First Wave Of GODZILLA Reviews Come Stomping In
First wave of reviews for Warner Bros. and Legendary Pictures Godzilla come flooding in. Hit the jump to see what some of the top film critics think of Gareth Edwards new film.
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SLASHFILM: "Massive Monster Mayhem With a Real Human Point of View"
"Godzilla is one third better than you expect it to be, one third what you expected it to be and a third completely underwhelming. Thankfully, Edwards arranges those uneven pieces in a way that, while the first two don’t always work so well, the ending makes up for it and then some. You’ll be hard pressed to walk out of Godzilla not raving about the ending, instead of nitpicking the beginning." - Germain Lussier
THE PLAYLIST: "At Times Godzilla Feels Like a Cut Above Most Mindless Summer Fare"
"Godzilla begins as a character-based movie that quickly shifts to a plot-based one, with a far less compelling lead character represent human courage in the face of titanic calamity. But ultimately, this blockbusters undoing is that the movies promises something different, at least at first. "Godzilla" asks you care about its characters, achieves that aspiration, earns your trust, and then not only pivots towards a far less interesting character, but abandons most of its absorbing emotional legwork for a fairly rote and straightforward rock ‘em, sock ‘em monster movie." - Rodrigo Perez
THE WRAP: "Feels Like a Retread of World War Z"
"To be fair, yes, this version is a marked improvement over the disastrous 1998 “Godzilla” from director Roland Emmerich. But that's like saying the recent “Robocop” remake is better than food poisoning. Is it too much to ask that a “Godzilla” movie feature more Godzilla than, say, “Rosencrantz and Guildenstern Are Dead” features Hamlet? Sixty years after debuting on the big screen, Godzilla is still a global superstar; if Americans are going to build big-budget movies around him, they could at least give this legend more screen time." - Alonso Duralde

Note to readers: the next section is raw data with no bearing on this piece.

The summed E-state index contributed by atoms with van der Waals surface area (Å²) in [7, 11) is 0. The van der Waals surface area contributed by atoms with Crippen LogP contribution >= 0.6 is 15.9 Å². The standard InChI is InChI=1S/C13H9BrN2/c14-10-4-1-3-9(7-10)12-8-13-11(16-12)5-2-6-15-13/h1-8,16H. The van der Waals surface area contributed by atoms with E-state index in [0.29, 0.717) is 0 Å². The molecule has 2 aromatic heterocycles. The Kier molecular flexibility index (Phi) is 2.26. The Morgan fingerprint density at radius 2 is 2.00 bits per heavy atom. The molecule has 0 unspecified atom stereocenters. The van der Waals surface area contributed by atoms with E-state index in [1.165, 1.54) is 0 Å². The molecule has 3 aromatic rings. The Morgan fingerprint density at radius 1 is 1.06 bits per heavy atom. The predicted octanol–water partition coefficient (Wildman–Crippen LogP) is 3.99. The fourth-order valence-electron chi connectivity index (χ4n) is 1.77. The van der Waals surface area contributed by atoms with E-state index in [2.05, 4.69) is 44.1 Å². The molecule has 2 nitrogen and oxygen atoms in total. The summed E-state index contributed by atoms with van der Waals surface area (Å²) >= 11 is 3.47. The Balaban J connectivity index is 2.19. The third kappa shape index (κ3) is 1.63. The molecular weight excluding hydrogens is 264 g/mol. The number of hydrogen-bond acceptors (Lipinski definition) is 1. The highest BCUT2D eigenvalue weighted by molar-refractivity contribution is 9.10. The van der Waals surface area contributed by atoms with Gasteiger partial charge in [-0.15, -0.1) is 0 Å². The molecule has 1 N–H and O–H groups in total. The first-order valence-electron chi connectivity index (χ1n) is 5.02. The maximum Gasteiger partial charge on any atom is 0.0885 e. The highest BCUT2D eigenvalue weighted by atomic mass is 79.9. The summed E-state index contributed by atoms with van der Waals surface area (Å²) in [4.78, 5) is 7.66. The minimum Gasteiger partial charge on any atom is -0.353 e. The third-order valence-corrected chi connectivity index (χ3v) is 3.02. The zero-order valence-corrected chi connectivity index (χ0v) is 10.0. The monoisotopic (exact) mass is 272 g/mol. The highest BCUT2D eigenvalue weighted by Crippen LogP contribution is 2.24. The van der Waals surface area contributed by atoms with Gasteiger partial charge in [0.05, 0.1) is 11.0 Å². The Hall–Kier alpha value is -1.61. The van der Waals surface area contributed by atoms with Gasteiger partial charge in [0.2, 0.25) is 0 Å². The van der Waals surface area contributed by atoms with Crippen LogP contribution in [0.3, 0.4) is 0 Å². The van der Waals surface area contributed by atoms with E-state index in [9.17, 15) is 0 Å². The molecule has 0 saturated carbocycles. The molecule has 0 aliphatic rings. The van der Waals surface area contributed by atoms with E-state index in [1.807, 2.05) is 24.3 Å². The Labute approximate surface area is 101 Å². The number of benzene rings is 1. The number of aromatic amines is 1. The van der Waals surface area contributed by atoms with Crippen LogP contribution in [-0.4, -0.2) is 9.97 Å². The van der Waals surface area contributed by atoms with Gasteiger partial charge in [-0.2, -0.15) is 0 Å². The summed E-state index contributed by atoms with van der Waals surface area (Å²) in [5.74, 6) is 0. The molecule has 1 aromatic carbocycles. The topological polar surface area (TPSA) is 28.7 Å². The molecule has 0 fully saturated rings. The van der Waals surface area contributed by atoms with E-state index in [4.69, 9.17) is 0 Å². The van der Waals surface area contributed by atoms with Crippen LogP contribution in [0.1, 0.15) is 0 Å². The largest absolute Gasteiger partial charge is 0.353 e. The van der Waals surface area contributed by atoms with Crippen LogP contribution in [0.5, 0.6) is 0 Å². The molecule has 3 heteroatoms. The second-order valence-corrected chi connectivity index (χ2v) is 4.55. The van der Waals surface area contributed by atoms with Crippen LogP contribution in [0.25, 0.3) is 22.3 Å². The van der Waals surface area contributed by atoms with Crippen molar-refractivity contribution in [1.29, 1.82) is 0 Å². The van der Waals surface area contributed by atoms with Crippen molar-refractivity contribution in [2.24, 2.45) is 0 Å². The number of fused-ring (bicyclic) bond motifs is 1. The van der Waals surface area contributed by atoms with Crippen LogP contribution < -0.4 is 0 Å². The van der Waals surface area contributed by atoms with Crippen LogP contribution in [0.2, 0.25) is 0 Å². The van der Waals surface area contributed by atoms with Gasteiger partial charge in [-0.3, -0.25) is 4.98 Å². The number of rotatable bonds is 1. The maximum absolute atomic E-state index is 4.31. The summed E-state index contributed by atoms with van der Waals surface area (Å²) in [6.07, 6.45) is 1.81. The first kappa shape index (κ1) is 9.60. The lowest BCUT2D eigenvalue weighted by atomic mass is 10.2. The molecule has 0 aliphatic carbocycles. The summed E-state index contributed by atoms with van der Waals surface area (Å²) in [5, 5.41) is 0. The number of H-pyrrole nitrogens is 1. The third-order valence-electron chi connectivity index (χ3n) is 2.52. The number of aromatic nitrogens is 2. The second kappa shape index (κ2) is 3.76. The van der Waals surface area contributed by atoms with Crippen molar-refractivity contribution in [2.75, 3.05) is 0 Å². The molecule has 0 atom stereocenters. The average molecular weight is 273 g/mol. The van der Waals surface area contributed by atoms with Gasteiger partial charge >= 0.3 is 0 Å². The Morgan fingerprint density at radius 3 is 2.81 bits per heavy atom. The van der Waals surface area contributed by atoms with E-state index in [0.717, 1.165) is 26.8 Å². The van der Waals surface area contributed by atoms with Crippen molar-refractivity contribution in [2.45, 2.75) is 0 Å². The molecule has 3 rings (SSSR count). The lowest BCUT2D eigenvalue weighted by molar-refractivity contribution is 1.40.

DEN OF GEEK: "Most Creative & Striking Summer Blockbuster We’ve Seen In Years"
"This new Godzilla lacks the sense of despair present in Ishiro Honda’s 1954 original. But in its place is something relatively fresh in films such as this: an absence of cynicism. There’s an underlying theme in here about parents protecting children, and of people simply trying to do the right thing in the face of disaster. In Edwards’ reading of Godzilla, there isn’t necessarily any such thing as good or evil. There’s merely humanity and nature, with the former standing awe-struck in the destructive presence of the latter. Most importantly, Godzilla himself emerges just as he should: a bellowing, powerful force; a true king of the monsters." - Ryan Lambie
VARIETY: "Banal Characters Leave Scarcely Enough Screen Time for Godzilla"
"Someone should tell Warner Bros. that when they’ve got a presence as big as Godzilla, they don’t need movie stars, because frankly, who remembers the characters in a rampaging-kaiju movie anyway? Still, just to be safe, the studio has stuffed Gareth Edwards’ deafening, effects-driven reboot with an Oscar winner (Juliette Binoche), three Oscar nominees (Ken Watanabe, Sally Hawkins and David Strathairn), an Emmy winner (Bryan Cranston) and an Olsen sister, leaving scarcely enough screen time for the monster itself." - Peter Debruge
HITFIX: "Beautiful and Badass, Godzilla Puts the Awe Back in Awesome"